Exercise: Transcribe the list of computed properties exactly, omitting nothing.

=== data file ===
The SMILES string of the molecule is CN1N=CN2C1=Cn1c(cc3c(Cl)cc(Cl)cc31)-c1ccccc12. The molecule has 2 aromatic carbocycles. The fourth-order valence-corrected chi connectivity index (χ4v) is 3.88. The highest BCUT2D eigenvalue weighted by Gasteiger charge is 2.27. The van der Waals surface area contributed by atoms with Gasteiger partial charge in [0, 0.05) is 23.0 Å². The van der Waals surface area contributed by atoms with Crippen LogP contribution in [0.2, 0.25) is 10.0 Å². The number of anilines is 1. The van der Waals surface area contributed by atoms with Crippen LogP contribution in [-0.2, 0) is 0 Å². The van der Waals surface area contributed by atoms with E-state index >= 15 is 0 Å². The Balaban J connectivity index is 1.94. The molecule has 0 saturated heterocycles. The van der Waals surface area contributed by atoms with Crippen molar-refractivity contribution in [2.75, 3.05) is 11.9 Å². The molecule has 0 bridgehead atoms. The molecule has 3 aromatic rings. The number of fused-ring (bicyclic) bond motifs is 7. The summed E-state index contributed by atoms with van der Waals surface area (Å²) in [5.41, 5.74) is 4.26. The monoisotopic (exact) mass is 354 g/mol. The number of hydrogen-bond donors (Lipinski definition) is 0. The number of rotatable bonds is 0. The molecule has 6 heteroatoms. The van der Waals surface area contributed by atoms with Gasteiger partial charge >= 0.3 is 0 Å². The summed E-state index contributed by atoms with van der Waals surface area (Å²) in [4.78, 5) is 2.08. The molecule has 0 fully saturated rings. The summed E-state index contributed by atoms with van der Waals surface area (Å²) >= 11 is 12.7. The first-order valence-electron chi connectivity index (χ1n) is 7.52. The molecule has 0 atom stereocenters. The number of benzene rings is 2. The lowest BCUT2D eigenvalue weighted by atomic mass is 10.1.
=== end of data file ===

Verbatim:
The SMILES string of the molecule is CN1N=CN2C1=Cn1c(cc3c(Cl)cc(Cl)cc31)-c1ccccc12. The molecule has 2 aromatic carbocycles. The fourth-order valence-corrected chi connectivity index (χ4v) is 3.88. The highest BCUT2D eigenvalue weighted by Gasteiger charge is 2.27. The van der Waals surface area contributed by atoms with Gasteiger partial charge in [0, 0.05) is 23.0 Å². The van der Waals surface area contributed by atoms with Crippen LogP contribution in [0.2, 0.25) is 10.0 Å². The number of anilines is 1. The van der Waals surface area contributed by atoms with Crippen LogP contribution in [-0.2, 0) is 0 Å². The van der Waals surface area contributed by atoms with E-state index >= 15 is 0 Å². The Balaban J connectivity index is 1.94. The molecule has 0 saturated heterocycles. The van der Waals surface area contributed by atoms with Crippen molar-refractivity contribution in [2.75, 3.05) is 11.9 Å². The molecule has 0 bridgehead atoms. The molecule has 3 aromatic rings. The number of fused-ring (bicyclic) bond motifs is 7. The summed E-state index contributed by atoms with van der Waals surface area (Å²) in [5.41, 5.74) is 4.26. The monoisotopic (exact) mass is 354 g/mol. The number of hydrogen-bond donors (Lipinski definition) is 0. The number of rotatable bonds is 0. The molecule has 6 heteroatoms. The van der Waals surface area contributed by atoms with Gasteiger partial charge >= 0.3 is 0 Å². The summed E-state index contributed by atoms with van der Waals surface area (Å²) in [4.78, 5) is 2.08. The molecule has 0 fully saturated rings. The summed E-state index contributed by atoms with van der Waals surface area (Å²) >= 11 is 12.7. The first-order valence-electron chi connectivity index (χ1n) is 7.52. The molecule has 0 atom stereocenters. The number of benzene rings is 2. The lowest BCUT2D eigenvalue weighted by atomic mass is 10.1.